There was a point in time when the name Jesus could have been replaced with the name Joshua in English (or vice-versa for that matter but no one has yet suggested replacing Joshua with Jesus in English translations of the Old Testament). The Anglican authors of the King James Bible had access to the Hebrew Bible, to the Septuagint, to Saint Jerome’s work, and to the Greek New Testament; they, like St. Jerome, kept the name Jesus because, presumably, it was what people knew and loved. The same can be said of Χριστός which they also did not translate from the Greek, but rather they followed St. Jerome’s example.
But the plot thickens. Is Jesus the only one to have the name Ιησους in the New Testament? After all, there are multiple people named Mary or John or James. Again, mystère.
But here the answer depends on which edition of the gospels you are reading. In the latest edition of the New Revised Standard Version (Oxford University Press, 2010), Matthew 27:16–17 is rendered as follows:
At that time they had a notorious prisoner whose name was Jesus Barabbas. So after they had gathered, Pilate asked them, “Whom do you want me to release to you: Jesus Barabbas, or Jesus who is called the Messiah?”
Note that Barabbas has the first name Jesus in this text. In St. Jerome’s translation and in the original King James from 1611 A.D, “Jesus Barabbas” is simply “Barabbas.” In other words, Barabbas does not have a first name in these classic translations and the name Jesus is reserved exclusively for Jesus the Messiah. This practice of dropping Barabbas’ first name goes back, at least, to the third century: the Church father Origen (d. 254 A.D.) declared that Jesus must have been inserted in front of the name Barabbas by a heretic. Origen was certainly not alone in this; until recent scholarship went back to original texts on this point, only Jesus the Messiah was named Jesus in the New Testament. As is to be expected, this practice of omitting the first name was continued by Swedish novelist Par Lägerkvist in his Nobel Prize winning novel Barabbas (1950) and in the film version (1961) where Anthony Quinn plays the title role.
Of course, the crowd then cries “Give us Barabbas” – the most inflammatory passage in the gospels for Christian-Jewish relations. This account of events appears in all four gospels but Saint Matthew adds “His blood be upon us and our children.” To some, all this feels staged; could it have been included to deflect guilt from the Romans, placing the blame for the Crucifixion on the Jews?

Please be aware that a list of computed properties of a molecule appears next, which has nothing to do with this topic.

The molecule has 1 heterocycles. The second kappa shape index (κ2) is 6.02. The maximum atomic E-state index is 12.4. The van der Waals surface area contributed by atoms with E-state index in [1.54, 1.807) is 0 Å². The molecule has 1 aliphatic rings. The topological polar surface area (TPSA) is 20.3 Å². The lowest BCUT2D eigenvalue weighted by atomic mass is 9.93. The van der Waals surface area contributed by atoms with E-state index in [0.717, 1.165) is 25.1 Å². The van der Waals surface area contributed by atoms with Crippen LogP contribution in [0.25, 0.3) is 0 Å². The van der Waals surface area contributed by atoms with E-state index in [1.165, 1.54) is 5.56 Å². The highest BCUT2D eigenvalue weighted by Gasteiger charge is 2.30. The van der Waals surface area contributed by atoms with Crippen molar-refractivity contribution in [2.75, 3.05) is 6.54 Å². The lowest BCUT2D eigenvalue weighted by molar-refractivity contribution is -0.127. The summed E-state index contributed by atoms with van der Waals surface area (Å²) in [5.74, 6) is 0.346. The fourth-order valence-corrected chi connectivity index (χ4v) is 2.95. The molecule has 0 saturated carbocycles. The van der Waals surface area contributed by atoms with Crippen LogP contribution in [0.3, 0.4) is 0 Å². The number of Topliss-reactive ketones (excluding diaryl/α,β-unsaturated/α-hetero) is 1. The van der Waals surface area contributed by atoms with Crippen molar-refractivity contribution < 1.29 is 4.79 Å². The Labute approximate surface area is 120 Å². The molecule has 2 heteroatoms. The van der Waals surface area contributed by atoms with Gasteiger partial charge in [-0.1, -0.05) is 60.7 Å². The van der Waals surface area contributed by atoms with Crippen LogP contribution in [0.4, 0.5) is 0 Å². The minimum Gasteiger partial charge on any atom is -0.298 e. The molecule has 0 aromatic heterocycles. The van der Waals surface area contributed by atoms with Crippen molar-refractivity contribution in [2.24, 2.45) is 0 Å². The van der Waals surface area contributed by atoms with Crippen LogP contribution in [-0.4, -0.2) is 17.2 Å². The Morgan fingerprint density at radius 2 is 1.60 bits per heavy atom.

After all, Christianity at the time of the gospels was becoming dominated by Gentiles and Hellenized Jews of the Diaspora (like St. Paul himself); the empire they lived in was the Roman Empire, and Jewish rebellions in the Holy Land were repeatedly being put down by those same Romans; crucifixion was employed by the Romans as punishment for crimes against the state and not to settle squabbles among coreligionists of a conquered population – so if the ministries of John the Baptist and later Jesus did have a social-political dimension that was problematic for the Romans, Christians could side-step this by re-positioning the Crucifixion as an intra-Jewish affair.
Or are the Evangelists trying to prove to Christians that the Jews had broken their covenant with the Lord and that this covenant now belonged to the Christians.
This second interpretation is the standard Christian one and historically was the basis of the Catholic Church’s position that those who practiced Judaism would not enter Paradise; this position was only revised after WWII and the Holocaust. Pope Benedict XVI added that the Jewish people are not responsible for the death of Christ. Other Christian Churches have also updated their thinking. Still the roots of anti-Semitism in the Christian world do not come down to these passages in the New Testament. But on the positive side, Jews in the U.S. themselves say that America, which has never had an established religion as such, has been an exceptionally good place for them. Still the terrible outburst of anti-Semitism that recently killed 11 people in a synagogue in Pittsburgh tells us how far we all still have to go despite the post-War efforts by Christian churches; the rot is deep.